The Wizard of Oz is one of the most well-known stories around. Dorothy and Toto are known to many generations throughout the world. It’s difficult to imagine, but The Wizard of Oz was once the center of a trademark battle in court.
The story “The Wonderful Wizard of OZ” was written by L. Frank Baum in 1899. With a book being written that long ago, you would think that anyone who wanted to make a movie about this book would be able to. There is a complication in the fact that Warner Bros. owns the “Wizard of Oz” movie that was filmed in 1939. In 2012, two mega studios both decided to trademark the name of their new film, which incidentally, was based on “The Wonderful Wizard of Oz”. Warner Bros filed for a trademark on their new venture, “The Great and Powerful Oz”. They file for this trademark just a week after Disney filed for their trademark for “Oz, The Great and Powerful”.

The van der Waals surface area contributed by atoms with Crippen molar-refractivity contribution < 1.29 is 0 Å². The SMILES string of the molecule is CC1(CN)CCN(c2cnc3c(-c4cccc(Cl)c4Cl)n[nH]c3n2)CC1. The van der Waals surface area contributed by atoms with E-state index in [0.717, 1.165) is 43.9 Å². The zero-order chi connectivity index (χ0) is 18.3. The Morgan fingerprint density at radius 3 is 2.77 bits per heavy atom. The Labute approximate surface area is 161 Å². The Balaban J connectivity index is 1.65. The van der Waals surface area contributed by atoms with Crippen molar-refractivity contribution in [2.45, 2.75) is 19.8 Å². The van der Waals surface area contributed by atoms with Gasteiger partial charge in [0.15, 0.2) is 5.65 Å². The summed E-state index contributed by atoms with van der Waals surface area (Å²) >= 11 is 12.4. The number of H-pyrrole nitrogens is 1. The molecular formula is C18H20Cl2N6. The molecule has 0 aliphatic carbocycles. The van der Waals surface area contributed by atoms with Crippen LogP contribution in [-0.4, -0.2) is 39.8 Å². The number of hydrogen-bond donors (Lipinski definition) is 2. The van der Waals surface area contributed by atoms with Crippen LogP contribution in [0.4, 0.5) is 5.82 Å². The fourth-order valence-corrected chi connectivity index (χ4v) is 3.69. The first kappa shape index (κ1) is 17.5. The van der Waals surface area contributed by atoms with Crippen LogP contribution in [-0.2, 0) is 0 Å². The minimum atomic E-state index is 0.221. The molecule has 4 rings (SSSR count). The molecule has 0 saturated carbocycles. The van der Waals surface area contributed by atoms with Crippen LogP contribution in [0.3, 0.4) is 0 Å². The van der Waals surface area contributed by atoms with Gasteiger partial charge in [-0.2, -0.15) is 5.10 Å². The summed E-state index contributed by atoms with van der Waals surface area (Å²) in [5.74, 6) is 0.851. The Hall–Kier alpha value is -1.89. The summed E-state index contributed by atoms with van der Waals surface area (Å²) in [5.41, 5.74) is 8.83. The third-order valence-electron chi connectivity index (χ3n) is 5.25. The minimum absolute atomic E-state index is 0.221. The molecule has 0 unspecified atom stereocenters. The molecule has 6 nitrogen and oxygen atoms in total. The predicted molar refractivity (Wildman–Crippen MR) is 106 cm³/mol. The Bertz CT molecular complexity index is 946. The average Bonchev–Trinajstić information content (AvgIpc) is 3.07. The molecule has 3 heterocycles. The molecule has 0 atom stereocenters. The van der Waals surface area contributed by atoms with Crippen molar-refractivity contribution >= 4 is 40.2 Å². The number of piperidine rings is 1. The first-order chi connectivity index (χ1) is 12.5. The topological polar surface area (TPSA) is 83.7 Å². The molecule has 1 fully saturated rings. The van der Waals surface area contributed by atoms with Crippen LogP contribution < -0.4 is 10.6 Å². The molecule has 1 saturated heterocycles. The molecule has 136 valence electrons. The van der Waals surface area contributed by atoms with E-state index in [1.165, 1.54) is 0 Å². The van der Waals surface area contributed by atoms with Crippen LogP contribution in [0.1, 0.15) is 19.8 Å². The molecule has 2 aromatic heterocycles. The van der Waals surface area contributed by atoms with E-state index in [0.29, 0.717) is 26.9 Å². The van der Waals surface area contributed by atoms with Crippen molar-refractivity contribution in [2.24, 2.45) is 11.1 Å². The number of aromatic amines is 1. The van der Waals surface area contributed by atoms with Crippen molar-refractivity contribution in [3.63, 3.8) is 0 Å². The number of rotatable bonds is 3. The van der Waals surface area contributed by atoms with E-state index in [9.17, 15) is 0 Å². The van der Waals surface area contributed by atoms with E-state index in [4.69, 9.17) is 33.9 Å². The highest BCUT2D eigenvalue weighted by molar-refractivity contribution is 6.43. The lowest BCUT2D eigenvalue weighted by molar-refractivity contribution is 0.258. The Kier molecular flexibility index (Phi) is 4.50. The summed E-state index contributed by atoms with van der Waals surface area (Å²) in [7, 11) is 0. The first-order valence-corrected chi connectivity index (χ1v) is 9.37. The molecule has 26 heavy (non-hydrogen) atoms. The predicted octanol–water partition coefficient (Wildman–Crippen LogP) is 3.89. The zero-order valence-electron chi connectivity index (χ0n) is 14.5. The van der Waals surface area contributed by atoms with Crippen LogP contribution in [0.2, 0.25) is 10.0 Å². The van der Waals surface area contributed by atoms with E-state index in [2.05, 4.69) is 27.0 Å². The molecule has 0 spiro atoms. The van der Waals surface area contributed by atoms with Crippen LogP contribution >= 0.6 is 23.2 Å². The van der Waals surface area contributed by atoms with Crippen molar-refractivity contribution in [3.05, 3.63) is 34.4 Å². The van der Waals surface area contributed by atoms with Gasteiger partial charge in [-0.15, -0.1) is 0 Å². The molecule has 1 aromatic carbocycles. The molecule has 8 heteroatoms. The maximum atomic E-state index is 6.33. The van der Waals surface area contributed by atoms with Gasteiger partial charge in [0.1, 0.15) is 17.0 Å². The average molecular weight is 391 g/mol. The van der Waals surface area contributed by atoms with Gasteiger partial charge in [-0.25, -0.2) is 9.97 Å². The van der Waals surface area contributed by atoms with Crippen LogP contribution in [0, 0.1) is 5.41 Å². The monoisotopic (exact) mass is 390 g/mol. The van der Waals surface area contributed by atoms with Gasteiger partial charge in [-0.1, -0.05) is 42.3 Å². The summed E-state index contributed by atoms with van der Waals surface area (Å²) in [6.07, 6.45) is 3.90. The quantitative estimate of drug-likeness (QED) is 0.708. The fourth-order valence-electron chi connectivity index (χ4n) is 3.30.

How did this play out? The United States Trademark Office put off the Warner Bros registration request due to Disney applying first. This is not where this ends, however. Appeals were made and there was increased activity in the Trademark Office. Warner Bros is particularly protective about its ownership of the “Wizard of Oz”. This legal battle with Disney isn’t the first battle with Warner Bros. has filed regarding the “Wizard of Oz”. They took on a restaurant named “Wicked ‘Wiches Wickedly Delicious Sandwiches,” a line of clothing called “Wizard of Azz,” and a book titled, “If I Only Had A Brain,” to name a few.
The Disney movie, “Oz, The Great and Powerful”, is actually a prequel to the 1939 movie owned by Warner Bros. This movie has been developed from the book by L. Frank Baum. In allowing Disney to proceed with their venture, The United States Trademark Office and Warner Bros will be paying particular attention to what Disney includes in their movie. Details and embellishments from the original film are not allowed to be included in Disney’s version. Although some aspects, like the yellow brick road are in the movie, they must not be the same. Disney’s version shows the yellow brick road in a different configuration and it has more of a dark feeling.
The lesson from this is to file for a trademark as soon as you know you are going to need one.